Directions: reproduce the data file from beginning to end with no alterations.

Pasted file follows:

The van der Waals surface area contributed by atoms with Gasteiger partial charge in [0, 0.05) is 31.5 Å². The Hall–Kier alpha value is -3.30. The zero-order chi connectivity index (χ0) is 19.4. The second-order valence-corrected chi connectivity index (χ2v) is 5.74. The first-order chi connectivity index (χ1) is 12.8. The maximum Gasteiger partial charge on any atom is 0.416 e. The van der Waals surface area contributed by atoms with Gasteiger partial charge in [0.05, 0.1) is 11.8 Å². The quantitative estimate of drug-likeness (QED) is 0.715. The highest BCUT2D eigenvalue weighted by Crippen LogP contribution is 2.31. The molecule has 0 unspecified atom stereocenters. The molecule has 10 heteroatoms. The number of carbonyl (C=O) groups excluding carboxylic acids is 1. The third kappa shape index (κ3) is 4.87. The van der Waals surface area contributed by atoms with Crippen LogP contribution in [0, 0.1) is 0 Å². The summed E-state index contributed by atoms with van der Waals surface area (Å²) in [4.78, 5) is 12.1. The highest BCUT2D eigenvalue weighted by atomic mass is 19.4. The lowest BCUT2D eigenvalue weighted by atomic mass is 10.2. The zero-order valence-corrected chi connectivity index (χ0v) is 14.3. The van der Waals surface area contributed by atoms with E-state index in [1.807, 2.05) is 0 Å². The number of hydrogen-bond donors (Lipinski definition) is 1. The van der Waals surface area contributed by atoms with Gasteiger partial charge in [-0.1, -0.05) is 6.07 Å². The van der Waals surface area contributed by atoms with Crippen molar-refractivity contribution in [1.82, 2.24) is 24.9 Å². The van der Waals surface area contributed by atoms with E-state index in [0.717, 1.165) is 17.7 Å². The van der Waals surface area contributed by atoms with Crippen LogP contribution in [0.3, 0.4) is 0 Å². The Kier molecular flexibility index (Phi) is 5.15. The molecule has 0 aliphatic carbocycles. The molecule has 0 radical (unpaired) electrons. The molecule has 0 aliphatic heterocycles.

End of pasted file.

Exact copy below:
The van der Waals surface area contributed by atoms with Gasteiger partial charge in [0, 0.05) is 31.5 Å². The Hall–Kier alpha value is -3.30. The zero-order chi connectivity index (χ0) is 19.4. The second-order valence-corrected chi connectivity index (χ2v) is 5.74. The first-order chi connectivity index (χ1) is 12.8. The maximum Gasteiger partial charge on any atom is 0.416 e. The van der Waals surface area contributed by atoms with Gasteiger partial charge in [0.05, 0.1) is 11.8 Å². The quantitative estimate of drug-likeness (QED) is 0.715. The highest BCUT2D eigenvalue weighted by Crippen LogP contribution is 2.31. The molecule has 0 unspecified atom stereocenters. The molecule has 10 heteroatoms. The number of carbonyl (C=O) groups excluding carboxylic acids is 1. The third kappa shape index (κ3) is 4.87. The van der Waals surface area contributed by atoms with Crippen LogP contribution in [0, 0.1) is 0 Å². The summed E-state index contributed by atoms with van der Waals surface area (Å²) in [4.78, 5) is 12.1. The highest BCUT2D eigenvalue weighted by atomic mass is 19.4. The lowest BCUT2D eigenvalue weighted by atomic mass is 10.2. The zero-order valence-corrected chi connectivity index (χ0v) is 14.3. The van der Waals surface area contributed by atoms with E-state index in [1.807, 2.05) is 0 Å². The number of hydrogen-bond donors (Lipinski definition) is 1. The van der Waals surface area contributed by atoms with Gasteiger partial charge in [-0.1, -0.05) is 6.07 Å². The van der Waals surface area contributed by atoms with Crippen molar-refractivity contribution in [1.82, 2.24) is 24.9 Å². The van der Waals surface area contributed by atoms with E-state index in [0.717, 1.165) is 17.7 Å². The van der Waals surface area contributed by atoms with Crippen LogP contribution in [0.3, 0.4) is 0 Å². The Kier molecular flexibility index (Phi) is 5.15. The molecule has 0 aliphatic carbocycles. The molecule has 0 radical (unpaired) electrons. The molecule has 0 aliphatic heterocycles.